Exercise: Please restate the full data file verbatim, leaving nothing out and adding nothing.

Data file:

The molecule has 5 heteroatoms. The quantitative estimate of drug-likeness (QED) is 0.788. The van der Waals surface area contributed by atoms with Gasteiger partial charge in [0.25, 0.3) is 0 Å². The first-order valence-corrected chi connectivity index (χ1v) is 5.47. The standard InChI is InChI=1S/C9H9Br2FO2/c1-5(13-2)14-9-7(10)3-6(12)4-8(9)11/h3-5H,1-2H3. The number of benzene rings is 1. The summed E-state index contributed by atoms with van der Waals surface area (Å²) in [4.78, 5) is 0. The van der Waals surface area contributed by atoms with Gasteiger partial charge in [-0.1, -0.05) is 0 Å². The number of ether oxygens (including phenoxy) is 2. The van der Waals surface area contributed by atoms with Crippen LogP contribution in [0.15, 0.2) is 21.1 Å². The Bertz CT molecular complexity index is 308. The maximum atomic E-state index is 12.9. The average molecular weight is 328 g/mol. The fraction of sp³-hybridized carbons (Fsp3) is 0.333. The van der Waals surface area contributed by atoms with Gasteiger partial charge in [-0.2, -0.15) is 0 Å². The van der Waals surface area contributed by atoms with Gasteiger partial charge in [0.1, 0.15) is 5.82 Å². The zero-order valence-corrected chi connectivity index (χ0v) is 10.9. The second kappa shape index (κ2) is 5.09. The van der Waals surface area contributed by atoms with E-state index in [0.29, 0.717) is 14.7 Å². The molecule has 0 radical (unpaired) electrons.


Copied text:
The molecule has 5 heteroatoms. The quantitative estimate of drug-likeness (QED) is 0.788. The van der Waals surface area contributed by atoms with Gasteiger partial charge in [0.25, 0.3) is 0 Å². The first-order valence-corrected chi connectivity index (χ1v) is 5.47. The standard InChI is InChI=1S/C9H9Br2FO2/c1-5(13-2)14-9-7(10)3-6(12)4-8(9)11/h3-5H,1-2H3. The number of benzene rings is 1. The summed E-state index contributed by atoms with van der Waals surface area (Å²) in [4.78, 5) is 0. The van der Waals surface area contributed by atoms with Gasteiger partial charge in [-0.1, -0.05) is 0 Å². The number of ether oxygens (including phenoxy) is 2. The van der Waals surface area contributed by atoms with Crippen LogP contribution in [0.15, 0.2) is 21.1 Å². The Bertz CT molecular complexity index is 308. The maximum atomic E-state index is 12.9. The average molecular weight is 328 g/mol. The fraction of sp³-hybridized carbons (Fsp3) is 0.333. The van der Waals surface area contributed by atoms with Gasteiger partial charge in [-0.2, -0.15) is 0 Å². The van der Waals surface area contributed by atoms with Gasteiger partial charge in [0.1, 0.15) is 5.82 Å². The zero-order valence-corrected chi connectivity index (χ0v) is 10.9. The second kappa shape index (κ2) is 5.09. The van der Waals surface area contributed by atoms with E-state index in [0.29, 0.717) is 14.7 Å². The molecule has 0 radical (unpaired) electrons.